Andy Miller's Reviews > Justice Brennan: Liberal Champion

Justice Brennan by Seth Stern
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Nov 24, 12

Read in May, 2011

A great biography about a great man. The book does a great job outlining Brennan's early life and background and the authors leave it up to the reader to see how his pre-Supreme Court personality made him so effective once he was on the Court. One example was that he represented corporations against labor unions for a number of years and despite the contentious nature of these cases, opposing litigators always ended up liking and respecting Brennan.That trait served him well while on the Court, he was good friends with many on the Court who did not always share his judicial philosophy, and sometimes those friendships allowed him to gain votes from those Justices on important cases.

Another example was his family's experience during World War II. Brennan left a very lucrative law practice to take a substantial pay cut and join the military, his age at the time would have prevented him from being drafted. Still, he did not think he made the sacrifice that his two brothers did, one was a German POW after being shot down and the other was killed by the Japanese in the Pacific front.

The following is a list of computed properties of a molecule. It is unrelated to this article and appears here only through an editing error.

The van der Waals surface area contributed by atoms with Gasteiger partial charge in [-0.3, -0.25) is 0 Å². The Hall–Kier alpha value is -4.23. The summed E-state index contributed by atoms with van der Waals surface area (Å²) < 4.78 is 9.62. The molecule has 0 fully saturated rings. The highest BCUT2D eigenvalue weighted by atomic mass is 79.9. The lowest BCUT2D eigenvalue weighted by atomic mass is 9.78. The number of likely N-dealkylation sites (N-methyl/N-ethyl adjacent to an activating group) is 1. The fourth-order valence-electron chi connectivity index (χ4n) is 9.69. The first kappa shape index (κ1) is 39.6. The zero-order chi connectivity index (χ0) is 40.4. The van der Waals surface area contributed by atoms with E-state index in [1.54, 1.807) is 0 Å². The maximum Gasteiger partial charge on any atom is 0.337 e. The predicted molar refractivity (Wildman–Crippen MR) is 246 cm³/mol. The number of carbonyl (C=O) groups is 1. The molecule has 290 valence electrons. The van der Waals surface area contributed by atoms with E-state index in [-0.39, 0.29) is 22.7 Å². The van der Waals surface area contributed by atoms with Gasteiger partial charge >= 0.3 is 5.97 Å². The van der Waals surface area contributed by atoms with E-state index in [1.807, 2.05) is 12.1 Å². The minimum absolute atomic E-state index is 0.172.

An especially interesting section was on his selection to the US Supreme Court by a President who was considerably more conservative than Brennan's later Supreme Court opinions--in fact, Eisenhower allegedly answered a question about any mistakes he made as a President by saying that he made two, and they were both on the Supreme Court. The authors describe the selection process which was perfunctory by today's standards. Eisenhower wanted a Catholic, someone from a state court and someone under a certain age--Brennan was one of the few who met that bill. At that time there was not the exhaustive staff and interest groups who researched every written opinion by a prospective justice.

The bulk of the book deals with Brennan's role as a Supreme Court justice. There is a nice balance between analysis of the decisions and the different rationales for them and the personalities on the court. The reader can choose to delve into the subtle differences between the judicial philos0phies of Warren, Black and Douglass which usually led to the same result(but may explain Black's later drift from the liberal block) and similar details or the reader can skim through that and read about how the Court decisions related to the politics of the day and about the personal relationships among the Justices.

This is not a quick, light read. But I recommend it highly for someone who wants to push themselves and learn about a great man and about American jurisprudence for the second half of the 20th century
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